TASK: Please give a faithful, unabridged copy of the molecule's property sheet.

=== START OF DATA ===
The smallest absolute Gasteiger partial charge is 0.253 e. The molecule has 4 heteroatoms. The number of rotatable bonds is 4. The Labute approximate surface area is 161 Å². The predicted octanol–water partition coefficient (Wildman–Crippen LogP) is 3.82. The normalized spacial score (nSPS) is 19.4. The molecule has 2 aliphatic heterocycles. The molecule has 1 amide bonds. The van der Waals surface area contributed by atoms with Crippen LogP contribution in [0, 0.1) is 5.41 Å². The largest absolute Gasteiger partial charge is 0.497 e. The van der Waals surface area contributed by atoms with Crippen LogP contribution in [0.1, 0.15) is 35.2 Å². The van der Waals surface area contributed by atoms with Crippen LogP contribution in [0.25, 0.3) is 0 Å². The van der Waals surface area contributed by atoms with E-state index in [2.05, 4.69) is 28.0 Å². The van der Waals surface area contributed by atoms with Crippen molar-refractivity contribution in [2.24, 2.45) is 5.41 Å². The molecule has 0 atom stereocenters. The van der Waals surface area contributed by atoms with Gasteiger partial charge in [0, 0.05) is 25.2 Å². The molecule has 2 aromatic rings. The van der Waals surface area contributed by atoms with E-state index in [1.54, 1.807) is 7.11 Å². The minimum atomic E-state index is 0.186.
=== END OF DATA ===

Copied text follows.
The smallest absolute Gasteiger partial charge is 0.253 e. The molecule has 4 heteroatoms. The number of rotatable bonds is 4. The Labute approximate surface area is 161 Å². The predicted octanol–water partition coefficient (Wildman–Crippen LogP) is 3.82. The normalized spacial score (nSPS) is 19.4. The molecule has 2 aliphatic heterocycles. The molecule has 1 amide bonds. The van der Waals surface area contributed by atoms with Crippen LogP contribution in [0, 0.1) is 5.41 Å². The largest absolute Gasteiger partial charge is 0.497 e. The van der Waals surface area contributed by atoms with Crippen LogP contribution in [0.1, 0.15) is 35.2 Å². The van der Waals surface area contributed by atoms with Crippen LogP contribution in [0.25, 0.3) is 0 Å². The van der Waals surface area contributed by atoms with E-state index in [2.05, 4.69) is 28.0 Å². The van der Waals surface area contributed by atoms with Crippen molar-refractivity contribution in [2.24, 2.45) is 5.41 Å². The molecule has 0 atom stereocenters. The van der Waals surface area contributed by atoms with Gasteiger partial charge in [0, 0.05) is 25.2 Å². The molecule has 2 aromatic rings. The van der Waals surface area contributed by atoms with E-state index in [1.54, 1.807) is 7.11 Å². The minimum atomic E-state index is 0.186.